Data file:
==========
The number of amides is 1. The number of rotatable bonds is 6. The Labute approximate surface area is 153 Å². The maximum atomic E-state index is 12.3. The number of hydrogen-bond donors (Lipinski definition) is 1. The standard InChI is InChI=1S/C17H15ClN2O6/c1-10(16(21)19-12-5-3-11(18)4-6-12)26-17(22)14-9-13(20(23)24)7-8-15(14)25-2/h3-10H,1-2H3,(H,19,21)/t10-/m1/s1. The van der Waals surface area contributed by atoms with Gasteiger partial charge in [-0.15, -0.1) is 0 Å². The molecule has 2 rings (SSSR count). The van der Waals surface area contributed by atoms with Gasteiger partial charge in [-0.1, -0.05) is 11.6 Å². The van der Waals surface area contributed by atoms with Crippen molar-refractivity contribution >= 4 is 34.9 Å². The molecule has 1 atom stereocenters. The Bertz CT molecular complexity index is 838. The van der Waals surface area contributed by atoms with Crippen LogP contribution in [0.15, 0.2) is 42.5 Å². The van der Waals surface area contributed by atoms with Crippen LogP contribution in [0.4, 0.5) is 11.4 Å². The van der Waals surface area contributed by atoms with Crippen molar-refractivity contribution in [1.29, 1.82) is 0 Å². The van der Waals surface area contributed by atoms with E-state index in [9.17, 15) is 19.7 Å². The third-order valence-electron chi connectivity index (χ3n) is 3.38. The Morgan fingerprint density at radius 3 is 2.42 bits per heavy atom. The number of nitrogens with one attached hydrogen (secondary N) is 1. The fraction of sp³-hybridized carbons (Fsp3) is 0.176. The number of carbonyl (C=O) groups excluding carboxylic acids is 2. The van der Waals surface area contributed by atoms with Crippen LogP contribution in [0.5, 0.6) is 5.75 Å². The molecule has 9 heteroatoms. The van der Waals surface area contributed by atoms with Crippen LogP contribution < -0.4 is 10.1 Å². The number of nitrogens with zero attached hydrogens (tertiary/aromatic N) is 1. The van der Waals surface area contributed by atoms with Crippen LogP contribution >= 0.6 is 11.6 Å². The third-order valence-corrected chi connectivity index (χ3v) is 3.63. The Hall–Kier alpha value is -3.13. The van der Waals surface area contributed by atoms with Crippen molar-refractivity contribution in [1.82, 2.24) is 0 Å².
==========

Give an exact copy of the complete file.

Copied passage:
The number of amides is 1. The number of rotatable bonds is 6. The Labute approximate surface area is 153 Å². The maximum atomic E-state index is 12.3. The number of hydrogen-bond donors (Lipinski definition) is 1. The standard InChI is InChI=1S/C17H15ClN2O6/c1-10(16(21)19-12-5-3-11(18)4-6-12)26-17(22)14-9-13(20(23)24)7-8-15(14)25-2/h3-10H,1-2H3,(H,19,21)/t10-/m1/s1. The van der Waals surface area contributed by atoms with Gasteiger partial charge in [-0.15, -0.1) is 0 Å². The molecule has 2 rings (SSSR count). The van der Waals surface area contributed by atoms with Gasteiger partial charge in [-0.1, -0.05) is 11.6 Å². The van der Waals surface area contributed by atoms with Crippen molar-refractivity contribution >= 4 is 34.9 Å². The molecule has 1 atom stereocenters. The Bertz CT molecular complexity index is 838. The van der Waals surface area contributed by atoms with Crippen LogP contribution in [0.15, 0.2) is 42.5 Å². The van der Waals surface area contributed by atoms with Crippen LogP contribution in [0.4, 0.5) is 11.4 Å². The van der Waals surface area contributed by atoms with Crippen molar-refractivity contribution in [1.29, 1.82) is 0 Å². The van der Waals surface area contributed by atoms with E-state index in [9.17, 15) is 19.7 Å². The third-order valence-electron chi connectivity index (χ3n) is 3.38. The Morgan fingerprint density at radius 3 is 2.42 bits per heavy atom. The number of nitrogens with one attached hydrogen (secondary N) is 1. The fraction of sp³-hybridized carbons (Fsp3) is 0.176. The number of carbonyl (C=O) groups excluding carboxylic acids is 2. The van der Waals surface area contributed by atoms with Crippen LogP contribution in [0.5, 0.6) is 5.75 Å². The molecule has 9 heteroatoms. The van der Waals surface area contributed by atoms with Crippen LogP contribution < -0.4 is 10.1 Å². The number of nitrogens with zero attached hydrogens (tertiary/aromatic N) is 1. The van der Waals surface area contributed by atoms with Crippen LogP contribution >= 0.6 is 11.6 Å². The third-order valence-corrected chi connectivity index (χ3v) is 3.63. The Hall–Kier alpha value is -3.13. The van der Waals surface area contributed by atoms with Crippen molar-refractivity contribution in [1.82, 2.24) is 0 Å².